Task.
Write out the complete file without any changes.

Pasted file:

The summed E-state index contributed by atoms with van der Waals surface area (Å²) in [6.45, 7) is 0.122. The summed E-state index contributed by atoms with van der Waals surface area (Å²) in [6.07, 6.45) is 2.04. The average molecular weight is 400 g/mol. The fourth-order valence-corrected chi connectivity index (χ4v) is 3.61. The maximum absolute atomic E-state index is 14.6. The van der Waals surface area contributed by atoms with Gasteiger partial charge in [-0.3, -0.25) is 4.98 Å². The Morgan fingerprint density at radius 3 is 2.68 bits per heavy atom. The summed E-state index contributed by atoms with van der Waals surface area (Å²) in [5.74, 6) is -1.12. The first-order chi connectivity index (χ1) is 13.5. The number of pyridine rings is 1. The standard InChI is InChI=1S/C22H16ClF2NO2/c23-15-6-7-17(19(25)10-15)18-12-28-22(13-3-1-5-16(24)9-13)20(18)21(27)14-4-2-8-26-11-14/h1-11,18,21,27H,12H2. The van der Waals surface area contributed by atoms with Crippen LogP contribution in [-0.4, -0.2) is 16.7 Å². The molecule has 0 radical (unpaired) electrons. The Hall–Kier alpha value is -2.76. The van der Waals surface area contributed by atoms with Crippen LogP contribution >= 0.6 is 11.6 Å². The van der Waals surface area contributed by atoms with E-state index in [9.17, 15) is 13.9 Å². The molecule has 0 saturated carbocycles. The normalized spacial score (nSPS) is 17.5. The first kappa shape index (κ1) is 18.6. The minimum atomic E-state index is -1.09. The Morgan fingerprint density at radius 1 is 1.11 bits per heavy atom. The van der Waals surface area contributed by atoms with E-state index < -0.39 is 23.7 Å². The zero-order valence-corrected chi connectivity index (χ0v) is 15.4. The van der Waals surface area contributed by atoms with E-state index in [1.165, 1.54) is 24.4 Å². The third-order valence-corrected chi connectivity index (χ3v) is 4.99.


The summed E-state index contributed by atoms with van der Waals surface area (Å²) in [6.45, 7) is 0.122. The summed E-state index contributed by atoms with van der Waals surface area (Å²) in [6.07, 6.45) is 2.04. The average molecular weight is 400 g/mol. The fourth-order valence-corrected chi connectivity index (χ4v) is 3.61. The maximum absolute atomic E-state index is 14.6. The van der Waals surface area contributed by atoms with Gasteiger partial charge in [-0.3, -0.25) is 4.98 Å². The Morgan fingerprint density at radius 3 is 2.68 bits per heavy atom. The summed E-state index contributed by atoms with van der Waals surface area (Å²) in [5.74, 6) is -1.12. The first-order chi connectivity index (χ1) is 13.5. The number of pyridine rings is 1. The standard InChI is InChI=1S/C22H16ClF2NO2/c23-15-6-7-17(19(25)10-15)18-12-28-22(13-3-1-5-16(24)9-13)20(18)21(27)14-4-2-8-26-11-14/h1-11,18,21,27H,12H2. The van der Waals surface area contributed by atoms with Crippen LogP contribution in [-0.4, -0.2) is 16.7 Å². The molecule has 0 radical (unpaired) electrons. The Hall–Kier alpha value is -2.76. The van der Waals surface area contributed by atoms with Crippen LogP contribution >= 0.6 is 11.6 Å². The van der Waals surface area contributed by atoms with E-state index in [9.17, 15) is 13.9 Å². The molecule has 0 saturated carbocycles. The normalized spacial score (nSPS) is 17.5. The first kappa shape index (κ1) is 18.6. The minimum atomic E-state index is -1.09. The Morgan fingerprint density at radius 1 is 1.11 bits per heavy atom. The van der Waals surface area contributed by atoms with E-state index < -0.39 is 23.7 Å². The zero-order valence-corrected chi connectivity index (χ0v) is 15.4. The van der Waals surface area contributed by atoms with E-state index in [1.165, 1.54) is 24.4 Å². The third-order valence-corrected chi connectivity index (χ3v) is 4.99.